• Happy to see the interest in this great tool.I bought one when first offered and have been using it mostly for squaring ends of strip wood. Recently been building a relatively simple mine kit with lots of bents and timbers angle cuts. It works great for this as well. After this warm up I am planning to put it to use when starting the Deer Creek Mine in the next few days. So no longer need the True Sander... this is much better. Also, no longer use the Chopper, as it has been replaced by the incomparable Byrnes Model Machines Table Saw. Though quite expensive it is a jewel and with use of correct blade selection very small size scale lumber can be cut smoothly. There is also a sliding table accessory which I use all the time now.
  • edited March 5
    I have a Harbor Freight belt/disc sander that I picked up several years ago for around $100 and it’s anything but “precise”. The sloppy fit for the guide and fence make it almost useless when I need a bunch of accurate angled pieces. I remember thinking “there’s gotta be a better way” the last time I struggled with it. Looks like this one might be the answer.

    For those of you who bought an Ultimation, do you have it mounted to your workbench? I saw the video with Al using it and it looked a little top heavy in a couple clips. Right here at 8:37, specifically:

    Is that an issue at all?

    And it looks like the angle repeater accessory is available.
  • It needs to be bolted or clamped to hold it. I don't have room to keep it on my bench, so clamping when I use it.
  • A friend made me a heavy plywood base, which we then bolted the sander to. We also put rubber feet under the plywood. This seems to hold it in place when doing most jobs on the bench top.

    Mike S.
  • I have it sitting on my bench without any clamping and it works great. No issues.
  • Cool, thanks guys!
  • i c-clamped it to my workbench.
  • Don't need to clamp it. Yes, its top heavy, but it doesn't affect its performance. I find this tool exceptional to use for most "true sander" applications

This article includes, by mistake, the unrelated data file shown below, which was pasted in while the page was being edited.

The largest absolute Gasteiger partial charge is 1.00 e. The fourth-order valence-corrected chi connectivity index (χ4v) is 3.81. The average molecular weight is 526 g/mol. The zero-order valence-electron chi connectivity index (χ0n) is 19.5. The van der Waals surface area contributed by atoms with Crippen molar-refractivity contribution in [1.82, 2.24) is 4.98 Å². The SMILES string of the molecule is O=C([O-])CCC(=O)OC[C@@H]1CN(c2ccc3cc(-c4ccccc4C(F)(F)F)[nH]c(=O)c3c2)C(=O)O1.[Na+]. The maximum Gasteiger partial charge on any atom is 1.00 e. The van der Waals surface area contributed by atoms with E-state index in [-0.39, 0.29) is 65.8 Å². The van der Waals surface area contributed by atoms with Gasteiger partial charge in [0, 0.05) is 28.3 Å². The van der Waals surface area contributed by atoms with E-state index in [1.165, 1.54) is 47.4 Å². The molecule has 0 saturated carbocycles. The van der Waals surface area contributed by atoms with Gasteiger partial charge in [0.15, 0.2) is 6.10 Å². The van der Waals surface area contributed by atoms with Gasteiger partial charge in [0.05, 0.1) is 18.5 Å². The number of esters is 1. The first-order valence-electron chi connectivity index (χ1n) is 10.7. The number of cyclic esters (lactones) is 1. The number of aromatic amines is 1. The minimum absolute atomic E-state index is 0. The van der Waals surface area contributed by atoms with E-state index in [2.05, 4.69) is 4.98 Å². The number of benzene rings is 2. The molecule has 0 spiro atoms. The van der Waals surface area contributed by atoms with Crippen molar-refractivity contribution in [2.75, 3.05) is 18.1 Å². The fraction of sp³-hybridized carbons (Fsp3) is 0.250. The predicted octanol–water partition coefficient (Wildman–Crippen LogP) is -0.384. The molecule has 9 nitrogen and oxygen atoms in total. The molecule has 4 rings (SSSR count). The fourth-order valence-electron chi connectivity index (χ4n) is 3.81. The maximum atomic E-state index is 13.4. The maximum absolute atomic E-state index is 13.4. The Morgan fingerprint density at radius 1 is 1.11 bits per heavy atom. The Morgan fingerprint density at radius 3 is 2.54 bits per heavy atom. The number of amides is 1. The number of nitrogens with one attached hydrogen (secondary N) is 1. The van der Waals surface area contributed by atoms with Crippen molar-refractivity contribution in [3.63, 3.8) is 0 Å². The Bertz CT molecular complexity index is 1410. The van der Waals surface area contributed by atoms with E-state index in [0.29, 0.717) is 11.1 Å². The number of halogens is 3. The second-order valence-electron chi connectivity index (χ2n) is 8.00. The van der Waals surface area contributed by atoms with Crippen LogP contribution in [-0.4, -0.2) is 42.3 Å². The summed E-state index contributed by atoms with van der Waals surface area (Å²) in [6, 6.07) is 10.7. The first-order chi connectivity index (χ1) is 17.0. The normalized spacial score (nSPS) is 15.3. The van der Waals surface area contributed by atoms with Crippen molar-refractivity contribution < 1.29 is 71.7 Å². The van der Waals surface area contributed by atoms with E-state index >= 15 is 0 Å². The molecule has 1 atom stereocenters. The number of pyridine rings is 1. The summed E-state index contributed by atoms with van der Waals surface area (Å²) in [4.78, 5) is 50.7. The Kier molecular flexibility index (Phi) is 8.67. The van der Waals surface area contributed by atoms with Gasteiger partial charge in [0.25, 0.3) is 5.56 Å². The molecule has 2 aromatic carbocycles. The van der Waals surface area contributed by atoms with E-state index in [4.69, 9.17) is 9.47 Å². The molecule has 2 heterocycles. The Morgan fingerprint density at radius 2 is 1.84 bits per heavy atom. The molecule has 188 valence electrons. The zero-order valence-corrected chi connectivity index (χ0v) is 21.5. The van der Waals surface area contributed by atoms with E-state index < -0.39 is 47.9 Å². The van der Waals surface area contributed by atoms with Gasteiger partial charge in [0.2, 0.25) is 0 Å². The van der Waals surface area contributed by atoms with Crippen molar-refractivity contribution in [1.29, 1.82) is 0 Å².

• Seen it in person...really neat's just the price....
  • It comes down to how many hours will a person use it. Let's say 2 hours a week times five years. 520 hours at 50 cents an hour. Great deal. One must also remember, to make a product that goes from a 90 to close to 100 requires a much great quality of workmanship and design. Or waste the 100 bucks like Bill did.
  • Ed the accountant has spoken;-))
  • bill: i bought a harbor freight chop saw and its crap. if your cutting an angle you can only load the wood from one side, and you can't see the line you marked without contorting your neck and head. on the other hand, aside from not being able to see your line, it works well for cutting square ends. so now that i have the ulimation sander, i mark a line on the board, get the saw lined up as best as i can, make the cut and sand to the line.
    here's a shitty picture of the culprit:
    new acquisition
    $35.00 i'll never get back....
  • Funny you mention their chop saw and not being able to see the line... I have a similar model and here’s how my weekend ended (thanks to my own stupidity and a little help from the saw):

  • NIce weathering on that finger. Is this a new kit? What scale? :wink:
  • Bill.
    Start saw insert hands in pocket and ask a not so good friend to cut the wood.
  • good strategery carl.... there's a sucker born every minute.
  • I am not an accountant, but I played one on TV.
  • when i was a mortgage broker and a client asked me a legal question, my stock answer was, I'm not an attorney but i did stay at a holiday inn express last night.
  • I guess your other hand didn't know your finger was under the blade!!!!

  • edited March 11
    Man, all this love and support is making me tear up! Wait...hang on. Never mind, my bad. It was the pain meds wearing off!